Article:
May 17, 2017
K-Stater's poem selected for Symphony in the Flint Hills Field Journal
"The Historic Chisholm Trail," a poem by Ron Wilson, director of K-State's Huck Boyd National Institute for Rural Development, has been selected for inclusion in the 2017 Field Journal of the Symphony in the Flint Hills.
"The 12th annual Symphony in the Flint Hills will take place in Geary County on June 10," Wilson said. "The theme of the symphony this year is the Chisholm Trail, because 2017 marks the 150th anniversary since the Chisholm Trail began. I am honored that this cowboy poem was selected for inclusion in the Field Journal."
The journal is produced by the Symphony in the Flint Hills each year to accompany the signature event, which is a concert performance by the Kansas City orchestra in a natural Flint Hills setting. An estimated 6,000 people will participate in the event.
"Symphony in the Flint Hills Field Journals celebrate the history, culture, and ecology of the last stand of the Tallgrass Prairie through art, essays, and poetry," said Sandy Dorsey, education/volunteer coordinator for Symphony in the Flint Hills. "Each book is lovingly designed to showcase a specific location and theme."
"The Historic Chisholm Trail"
by Ron Wilson
In the annals of our nation
Stands this immortal tale.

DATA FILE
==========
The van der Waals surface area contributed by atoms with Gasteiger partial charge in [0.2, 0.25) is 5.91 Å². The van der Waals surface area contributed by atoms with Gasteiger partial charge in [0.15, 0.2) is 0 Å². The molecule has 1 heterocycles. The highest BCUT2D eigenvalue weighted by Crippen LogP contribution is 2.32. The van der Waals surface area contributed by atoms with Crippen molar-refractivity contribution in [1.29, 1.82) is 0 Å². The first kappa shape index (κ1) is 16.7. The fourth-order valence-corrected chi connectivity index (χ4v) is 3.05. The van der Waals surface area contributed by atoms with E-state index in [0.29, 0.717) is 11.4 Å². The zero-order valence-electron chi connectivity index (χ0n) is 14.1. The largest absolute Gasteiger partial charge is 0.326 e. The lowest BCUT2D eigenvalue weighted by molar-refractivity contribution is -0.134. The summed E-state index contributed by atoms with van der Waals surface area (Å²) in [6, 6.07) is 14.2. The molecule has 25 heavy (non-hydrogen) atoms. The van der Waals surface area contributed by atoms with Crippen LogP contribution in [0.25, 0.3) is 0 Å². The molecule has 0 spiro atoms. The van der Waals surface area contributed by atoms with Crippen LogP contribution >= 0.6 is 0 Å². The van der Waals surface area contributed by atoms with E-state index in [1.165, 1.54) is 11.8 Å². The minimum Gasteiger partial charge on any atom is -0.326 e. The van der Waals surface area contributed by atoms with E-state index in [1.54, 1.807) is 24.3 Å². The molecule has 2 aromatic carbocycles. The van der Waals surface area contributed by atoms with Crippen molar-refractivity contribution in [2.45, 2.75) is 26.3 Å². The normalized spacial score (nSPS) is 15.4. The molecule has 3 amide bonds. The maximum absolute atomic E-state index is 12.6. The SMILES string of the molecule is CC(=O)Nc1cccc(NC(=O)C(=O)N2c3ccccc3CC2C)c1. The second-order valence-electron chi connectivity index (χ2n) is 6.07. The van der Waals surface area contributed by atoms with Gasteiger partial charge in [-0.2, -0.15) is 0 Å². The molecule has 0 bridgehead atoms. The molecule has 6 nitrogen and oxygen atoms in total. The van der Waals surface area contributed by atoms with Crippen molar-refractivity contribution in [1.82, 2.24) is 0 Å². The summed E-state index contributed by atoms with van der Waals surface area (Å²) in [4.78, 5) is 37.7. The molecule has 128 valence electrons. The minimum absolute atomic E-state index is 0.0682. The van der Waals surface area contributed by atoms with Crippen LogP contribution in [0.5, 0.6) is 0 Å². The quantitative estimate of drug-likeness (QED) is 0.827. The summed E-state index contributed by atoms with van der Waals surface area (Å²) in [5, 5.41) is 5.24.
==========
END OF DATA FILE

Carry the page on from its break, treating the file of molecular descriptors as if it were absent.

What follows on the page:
The remarkable migration:
Beef up the Chisholm Trail.
One hundred fifty years ago,
War stopped, to our relief.
But for our nation yet to grow,
The people needed beef.
Then came a man named Joe McCoy
Whose visionary plan
Would bring alive the great cowboy
And change our history’s span.
He saw where railroads sent their trains.
His vision it was keen:
Move Texas cattle up the plains,
Clear on to Abilene.
So Joe McCoy built stockyards here
To take the herds of beasts,
And ship them on from the frontier
To markets in the east.
In Texas, longhorns ranging free
Were worth four bucks a head,
But in the cities they could bring
Ten times that, people said.
So Texas drovers heard those words,
And chose to venture forth.
They gathered up vast cattle herds,
And bravely brought them north.
Now Jesse Chisholm had a store
Where Wichita now stands.
He headed south in days of yore
To trade with Indian bands.
The drovers followed Chisholm’s track
On up to Wichita
Then kept on north, not looking back,
Till Abilene they saw.
With that, the Chisholm Trail was blazed
Into our nation’s story,
And generations now have raised
The legend into glory.